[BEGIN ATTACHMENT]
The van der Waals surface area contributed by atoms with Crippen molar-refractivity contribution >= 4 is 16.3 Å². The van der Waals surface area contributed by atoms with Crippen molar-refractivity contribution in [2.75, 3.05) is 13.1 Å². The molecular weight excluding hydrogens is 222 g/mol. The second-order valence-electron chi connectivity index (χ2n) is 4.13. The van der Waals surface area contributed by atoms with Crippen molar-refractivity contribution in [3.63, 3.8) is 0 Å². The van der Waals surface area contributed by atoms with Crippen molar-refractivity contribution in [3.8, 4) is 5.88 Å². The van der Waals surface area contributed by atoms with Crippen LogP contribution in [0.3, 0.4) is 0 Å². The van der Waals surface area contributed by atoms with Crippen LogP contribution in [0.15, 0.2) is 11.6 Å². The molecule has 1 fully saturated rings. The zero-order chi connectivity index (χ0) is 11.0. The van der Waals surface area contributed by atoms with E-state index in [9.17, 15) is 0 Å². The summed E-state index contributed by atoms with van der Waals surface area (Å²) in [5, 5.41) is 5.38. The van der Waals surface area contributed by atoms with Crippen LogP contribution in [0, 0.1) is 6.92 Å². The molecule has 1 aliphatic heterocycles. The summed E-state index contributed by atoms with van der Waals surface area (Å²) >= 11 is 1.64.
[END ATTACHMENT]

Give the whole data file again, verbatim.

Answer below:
The van der Waals surface area contributed by atoms with Crippen molar-refractivity contribution >= 4 is 16.3 Å². The van der Waals surface area contributed by atoms with Crippen molar-refractivity contribution in [2.75, 3.05) is 13.1 Å². The molecular weight excluding hydrogens is 222 g/mol. The second-order valence-electron chi connectivity index (χ2n) is 4.13. The van der Waals surface area contributed by atoms with Crippen molar-refractivity contribution in [3.63, 3.8) is 0 Å². The van der Waals surface area contributed by atoms with Crippen molar-refractivity contribution in [3.8, 4) is 5.88 Å². The van der Waals surface area contributed by atoms with Crippen LogP contribution in [0.3, 0.4) is 0 Å². The van der Waals surface area contributed by atoms with Crippen LogP contribution in [0.15, 0.2) is 11.6 Å². The molecule has 1 fully saturated rings. The zero-order chi connectivity index (χ0) is 11.0. The van der Waals surface area contributed by atoms with E-state index in [9.17, 15) is 0 Å². The summed E-state index contributed by atoms with van der Waals surface area (Å²) in [5, 5.41) is 5.38. The van der Waals surface area contributed by atoms with Crippen LogP contribution in [0, 0.1) is 6.92 Å². The molecule has 1 aliphatic heterocycles. The summed E-state index contributed by atoms with van der Waals surface area (Å²) >= 11 is 1.64.